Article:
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larry berman

A recent article in The Wall Street Journal on historical portfolio returns and risks prompted this week's column. I'm a trust-but-verify person; so while I could not confirm the numbers that appeared in the Journal, I was able to create a similar example here.

Average volatility in the U.S. stock market as measured by the CBOE volatility index (VIX) has never been lower. Sentiment surveys of professional investors like Investors Intelligence has close to the highest percentage of bulls since the 2015 market highs.

Average daily trading ranges have narrowed to the lowest level in years in the past few months as complacency has set in and valuations are very high. Is this the calm before the next storm? Why do I suggest the risks of returns are so high?

We all know or have heard that past performance is no guarantee of future returns – in fact this statement is basically in the fine print of every document you will ever read in the financial services business. It is the essence of what investors should understand about markets but few actually do. And it's not until markets decline considerably (20 per cent or more) that most feel the pain or start to ask questions. This is why the markets are at their riskiest point in history: You have to take a lot more risk in your portfolio today to get that average return than any point in the past 25 years. The primary reason is that bond yields are so low.

Most investors would be pleased with inflation running below 2 per cent to get a real return of 5 per cent on their invested capital. That would provide a nominal return of 7 per cent. Turning the clock back 20 years (and who wouldn't want that opportunity?) one could have invested 100 per cent of their savings in a diversified corporate bond fund (bond ETFs did not exist until 2000) to get that 7-per-cent return with about a 6-per-cent standard deviation in your portfolio.

Standard deviation is a measure of volatility of returns in your portfolio. It's a statistical measure that looks at the average return over time and how much the periodic return has been different than the average. Here are my calculations: An average return of 7 per cent over 20 years with a standard deviation of 6 per cent means that the range of returns were between plus 19 per cent in the best year and minus 5 per cent in the worst year in 19 of the 20 years.

Unfortunately, when looking at past returns, there is rarely a reference to the risk you needed to take to get that past return. Ten years ago, to get that average 7 per cent return in your portfolio, you could not have done it with the same risk.

The cost of that 7 per cent return was a standard deviation of closer to 9.5 per cent to get that average return. The range of returns over the past 10 years, all will know, was more volatile: plus 25 per cent to minus 12 per cent for this balanced portfolio. The portfolio consisted of about 50 per cent in corporate bonds and the balance in equity markets that are historically more volatile in their average returns compared with bonds.

Currently, a passive buy and hold portfolio that is expected to have a 7 per cent average return for the next 10 years comes mostly from international equity (non-North America) investing, which historically has significantly more volatility (risk). I used the 10-year forward returns suggested by Research Affiliates. They are one of the top U.S. firms that forecast expected returns and they provide free monthly updates on their website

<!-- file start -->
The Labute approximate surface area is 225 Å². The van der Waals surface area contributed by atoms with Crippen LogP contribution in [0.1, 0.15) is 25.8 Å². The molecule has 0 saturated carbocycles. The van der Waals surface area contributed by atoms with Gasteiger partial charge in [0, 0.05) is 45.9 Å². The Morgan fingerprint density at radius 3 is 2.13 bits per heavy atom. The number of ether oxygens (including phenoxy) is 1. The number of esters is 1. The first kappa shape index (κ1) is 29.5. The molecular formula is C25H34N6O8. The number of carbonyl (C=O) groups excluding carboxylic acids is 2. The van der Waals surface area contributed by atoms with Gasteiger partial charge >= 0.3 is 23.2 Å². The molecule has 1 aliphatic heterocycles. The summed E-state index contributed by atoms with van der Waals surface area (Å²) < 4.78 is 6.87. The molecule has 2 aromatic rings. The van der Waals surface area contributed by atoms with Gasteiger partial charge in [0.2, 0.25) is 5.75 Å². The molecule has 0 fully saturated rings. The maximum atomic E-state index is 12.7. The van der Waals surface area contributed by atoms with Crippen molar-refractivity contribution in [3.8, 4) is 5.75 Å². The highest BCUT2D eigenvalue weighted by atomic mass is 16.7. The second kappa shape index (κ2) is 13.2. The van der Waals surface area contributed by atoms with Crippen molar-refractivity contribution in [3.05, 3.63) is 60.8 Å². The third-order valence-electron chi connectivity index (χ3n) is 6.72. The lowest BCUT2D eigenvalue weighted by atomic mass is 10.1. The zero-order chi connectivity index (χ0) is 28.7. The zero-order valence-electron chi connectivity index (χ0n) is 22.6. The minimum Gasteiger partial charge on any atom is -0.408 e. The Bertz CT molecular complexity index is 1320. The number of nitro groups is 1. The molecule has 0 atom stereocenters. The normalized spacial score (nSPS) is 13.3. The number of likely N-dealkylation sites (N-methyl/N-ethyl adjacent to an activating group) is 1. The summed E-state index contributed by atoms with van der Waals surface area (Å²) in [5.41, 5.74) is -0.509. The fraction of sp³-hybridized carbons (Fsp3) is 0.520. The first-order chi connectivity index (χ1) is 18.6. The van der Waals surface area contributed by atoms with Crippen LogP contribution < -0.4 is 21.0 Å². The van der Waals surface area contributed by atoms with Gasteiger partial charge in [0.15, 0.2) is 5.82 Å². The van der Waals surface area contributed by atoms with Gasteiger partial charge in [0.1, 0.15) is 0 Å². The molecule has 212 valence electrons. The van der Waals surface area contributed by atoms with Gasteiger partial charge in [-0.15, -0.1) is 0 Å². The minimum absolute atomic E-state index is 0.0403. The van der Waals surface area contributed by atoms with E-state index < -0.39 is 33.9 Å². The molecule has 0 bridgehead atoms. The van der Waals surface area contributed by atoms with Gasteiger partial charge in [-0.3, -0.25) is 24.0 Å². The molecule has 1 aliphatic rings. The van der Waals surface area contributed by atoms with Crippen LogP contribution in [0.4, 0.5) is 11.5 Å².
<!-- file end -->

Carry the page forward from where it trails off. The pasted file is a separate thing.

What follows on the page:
These returns are from the perspective of a U.S. dollar investor without hedging currency exposure. The holdings can mostly be replicated by way of Canadian ETFs so it would be possible to build a low cost (in terms of management expense ratio, or MER) buy-and-hold portfolio with ETFs. But the real cost is the expected volatility of 19.2 per cent. The range of returns over the next decade is likely to be between plus 45.4 per cent and minus 31.4 per cent. You must understand that loading up your portfolio with more equities when the valuation is extreme is eventually going to lead to a massive drawdown. The question you need to ask yourself is: Can you handle the ride? Most say they can, but in fact panic at some point after seeing the paper losses and liquidate when they should be buying.

This biggest cost of investing in your emotional response. Ask your adviser what the expected return and volatility is in your portfolio so you will know whether you can handle the ride.


A sample ETF portfolio

Here is a sample buy-and-hold portfolio that could achieve an estimated 7-per-cent return over the next decade with a standard deviation of 19.2 per cent.

  • 40% BMO MSCI Emerging Markets Index ETF (ZEM)
  • 30% Vanguard FTSE Developed All Cap Ex U.S. Index ETF (CAD-hedged) (VEF)
  • 10% iShares U.S. High Yield Bond Index ETF (CAD-Hedged) (XHY)
  • 10% First Asset Canadian REIT Income Fund (RIT)
  • 5% iShares U.S. Small Cap Index ETF (XSU)
  • 5% iShares S&P 500 Index ETF (XSP)

Larry Berman is co-founder of ETF Capital Management. He is a Chartered Market Technician, a Chartered Financial Analyst charterholder, and is a U.S.-registered Commodity Trading Advisor.

Risk & return: Can you handle the ride?

Two decades ago years one could have invested 100 per cent of one’s savings in a diversified corporate bond fund to get a 7 per cent return with about a 6 per cent standard deviation in your portfolio. It’s gotten a bit more complicated – and risky – to get the same nominal return in the years since.

Corporate bonds100%
(investment grade)
(investment grade)
(high yield)
U.S. large cap25%5%
U.S. small cap5%5%
Int'l developed equity10%30%
Emerging markets5%40%
Expected return7%7%7%
Standard deviation6%9.50%19.20%

Source: Larry Berman; Bloomberg; Research Affiliates